In the current study, all patients that benefited from IMT reached a VRS score of 1 or fewer at completion, with a median morphine dose of 8 mg.
Morphine titration is conceptually based on the accuracy of pain level evaluation at the time of emergence from anesthesia. The evaluation of pain is therefore the cornerstone of this approach. Pain scales are commonly used for this purpose. In this study, VRS was chosen because of its simplicity and ease of use.16
Although visual analog scale is considered as the gold standard for pain assessment, it is sometimes difficult to implement in the immediate postoperative period and its clinical pertinence in this setting remains questionable.17
It should be noted that the final aim of IMT is commonly to provide a visual analog scale score of less than 30 out of 100 mm, which closely corresponds to the threshold we choose (VRS of 1 or fewer) in the current study.18
However, in clinical daily practice, physicians experience major problems to reliably evaluate immediate postoperative analgesia using a patient's self-reporting pain scales. Initial evaluation is complicated by the postoperative perceptual cognitive impairment experienced by patients who have undergone general anesthesia. Anxiety, drowsiness, postoperative nausea and vomiting, and blurred vision, which frequently occur after general anesthesia, make it difficult to use pain scales. During IMT, many patients experience morphine-induced sedation despite having residual pain, which is difficult to evaluate in these circumstances.6
Lastly, analgesia evaluation is of primary importance in patients having communication impairment, making adequate pain relief quite impossible to provide.19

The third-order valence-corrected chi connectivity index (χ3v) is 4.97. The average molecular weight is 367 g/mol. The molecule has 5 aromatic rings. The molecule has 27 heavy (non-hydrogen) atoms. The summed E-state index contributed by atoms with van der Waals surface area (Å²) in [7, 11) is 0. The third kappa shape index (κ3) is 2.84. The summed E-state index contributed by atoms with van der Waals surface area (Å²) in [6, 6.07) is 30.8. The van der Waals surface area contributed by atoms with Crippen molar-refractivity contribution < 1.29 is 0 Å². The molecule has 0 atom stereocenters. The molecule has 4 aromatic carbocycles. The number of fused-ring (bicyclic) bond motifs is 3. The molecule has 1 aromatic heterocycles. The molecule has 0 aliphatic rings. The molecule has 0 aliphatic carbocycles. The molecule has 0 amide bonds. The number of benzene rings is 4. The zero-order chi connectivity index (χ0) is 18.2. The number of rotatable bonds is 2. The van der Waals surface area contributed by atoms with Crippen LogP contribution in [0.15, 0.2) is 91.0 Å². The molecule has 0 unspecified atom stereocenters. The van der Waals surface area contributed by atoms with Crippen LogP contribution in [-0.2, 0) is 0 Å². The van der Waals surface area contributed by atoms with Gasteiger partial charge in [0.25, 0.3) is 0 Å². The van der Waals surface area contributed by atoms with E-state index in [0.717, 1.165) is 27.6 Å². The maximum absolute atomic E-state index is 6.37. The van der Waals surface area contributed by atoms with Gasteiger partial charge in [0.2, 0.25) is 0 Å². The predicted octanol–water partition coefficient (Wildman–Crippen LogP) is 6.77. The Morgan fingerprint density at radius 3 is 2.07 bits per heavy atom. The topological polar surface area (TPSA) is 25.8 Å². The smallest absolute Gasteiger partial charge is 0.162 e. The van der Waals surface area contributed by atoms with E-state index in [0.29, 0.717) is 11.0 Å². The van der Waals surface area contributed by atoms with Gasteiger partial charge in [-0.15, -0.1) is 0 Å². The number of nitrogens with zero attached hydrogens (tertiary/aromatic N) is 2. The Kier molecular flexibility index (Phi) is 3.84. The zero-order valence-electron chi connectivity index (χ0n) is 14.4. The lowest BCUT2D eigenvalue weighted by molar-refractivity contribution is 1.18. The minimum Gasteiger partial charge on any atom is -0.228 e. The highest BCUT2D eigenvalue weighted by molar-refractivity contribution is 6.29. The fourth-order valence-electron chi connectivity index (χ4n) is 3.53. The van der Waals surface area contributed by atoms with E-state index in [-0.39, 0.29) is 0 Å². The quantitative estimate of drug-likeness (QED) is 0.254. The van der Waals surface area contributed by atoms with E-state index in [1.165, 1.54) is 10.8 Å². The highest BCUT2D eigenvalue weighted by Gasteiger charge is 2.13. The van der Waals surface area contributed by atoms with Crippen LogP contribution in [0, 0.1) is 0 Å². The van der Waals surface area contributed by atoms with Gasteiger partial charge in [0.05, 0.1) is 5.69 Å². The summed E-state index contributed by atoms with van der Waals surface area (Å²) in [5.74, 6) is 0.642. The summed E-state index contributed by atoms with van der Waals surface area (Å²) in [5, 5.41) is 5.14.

Pupillary dilatation in response to a noxious stimulus has been well characterized.9–12
It is considered a reliable index of the adequacy of the analgesic component during a balanced general anesthesia. In anesthetized healthy volunteers,10
opioid administration reduces PDR in a dose-dependent manner.
The current results suggest for the first time a correlation between the magnitude of the PDR induced by a noxious stimulus and the level of pain reported by the patient on VRS during the immediate postoperative period. Comparisons of the current findings with studies of anesthetized patients are difficult. Mechanisms for PDR seem to be different in anesthetized and unanesthetized conditions, with the sympathetic component being predominant during the conscious state.22
Indeed, it has been shown that the sympathetic pupillary reflex was under the dependence of rostral brain centers that maintain consciousness.23
Regardless of the mechanism, which remains poorly understood, it can be concluded from our results that the measurement of PDR in conscious patients following emergence from anesthesia is a reliable indication of the level of analgesia.
It should be stressed that PDR is strictly speaking a measurement of the level of analgesia (pain elicited by stimulation) rather than a measurement of pain. Although conceptually distinct, these two parameters are closely correlated, as illustrated in the present study. In order to better quantify this relationship and the ability for PDR to discriminate between patients experiencing pain with a VRS more than 1 and therefore requiring IMT, and those that do not, a receiver-operating curve was constructed. The value of 23% was determined to be the value with the highest sensitivity and negative predictive value, meaning that PDR values above this threshold have a high probability to be associated with patients reporting pain intensity requiring IMT. In addition, a correlation was shown between morphine requirements and initial PDR and VRS. At the time of IMT completion, PDR values were reduced as compared with initial values. This is consistent with the observation drawn from intraoperative studies that showed a correlation between opioid systemic concentration and PDR values.10
The fact that PDR values at the end of IMT were nearly the same as those obtained in patients who did not report pain upon awakening provides further evidence of the accuracy of PDR to evaluate pain relief. This could make this technique useful in guiding IMT, especially in patients with communication impairments, in drug-seeking patients, in patients who refuse pain medications either because of fear of addiction or because any admission of pain is thought to be a sign of weakness, or also in the case of morphine-induced side effects that could mask residual pain.